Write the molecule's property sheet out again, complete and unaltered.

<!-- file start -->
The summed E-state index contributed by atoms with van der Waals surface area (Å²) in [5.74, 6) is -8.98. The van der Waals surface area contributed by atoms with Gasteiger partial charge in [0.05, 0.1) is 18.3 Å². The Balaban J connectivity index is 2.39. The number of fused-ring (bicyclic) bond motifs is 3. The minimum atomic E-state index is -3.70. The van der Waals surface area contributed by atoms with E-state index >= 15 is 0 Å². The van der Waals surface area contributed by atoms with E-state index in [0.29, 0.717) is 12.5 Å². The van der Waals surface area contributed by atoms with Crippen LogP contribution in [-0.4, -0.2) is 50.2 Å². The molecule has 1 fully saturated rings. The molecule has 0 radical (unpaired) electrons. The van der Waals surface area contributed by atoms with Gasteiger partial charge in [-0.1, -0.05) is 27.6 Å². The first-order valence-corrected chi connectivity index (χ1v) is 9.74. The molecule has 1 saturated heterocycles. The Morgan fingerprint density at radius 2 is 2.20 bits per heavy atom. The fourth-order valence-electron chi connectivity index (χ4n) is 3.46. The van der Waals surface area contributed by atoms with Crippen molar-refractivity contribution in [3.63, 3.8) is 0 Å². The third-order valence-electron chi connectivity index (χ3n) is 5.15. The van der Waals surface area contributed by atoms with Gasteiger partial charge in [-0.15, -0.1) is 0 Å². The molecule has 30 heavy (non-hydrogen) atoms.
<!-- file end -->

The summed E-state index contributed by atoms with van der Waals surface area (Å²) in [5.74, 6) is -8.98. The van der Waals surface area contributed by atoms with Gasteiger partial charge in [0.05, 0.1) is 18.3 Å². The Balaban J connectivity index is 2.39. The number of fused-ring (bicyclic) bond motifs is 3. The minimum atomic E-state index is -3.70. The van der Waals surface area contributed by atoms with E-state index >= 15 is 0 Å². The van der Waals surface area contributed by atoms with E-state index in [0.29, 0.717) is 12.5 Å². The van der Waals surface area contributed by atoms with Crippen LogP contribution in [-0.4, -0.2) is 50.2 Å². The molecule has 1 fully saturated rings. The molecule has 0 radical (unpaired) electrons. The van der Waals surface area contributed by atoms with Gasteiger partial charge in [-0.1, -0.05) is 27.6 Å². The first-order valence-corrected chi connectivity index (χ1v) is 9.74. The molecule has 1 saturated heterocycles. The Morgan fingerprint density at radius 2 is 2.20 bits per heavy atom. The fourth-order valence-electron chi connectivity index (χ4n) is 3.46. The van der Waals surface area contributed by atoms with Crippen molar-refractivity contribution in [3.63, 3.8) is 0 Å². The third-order valence-electron chi connectivity index (χ3n) is 5.15. The van der Waals surface area contributed by atoms with Gasteiger partial charge in [-0.15, -0.1) is 0 Å². The molecule has 30 heavy (non-hydrogen) atoms.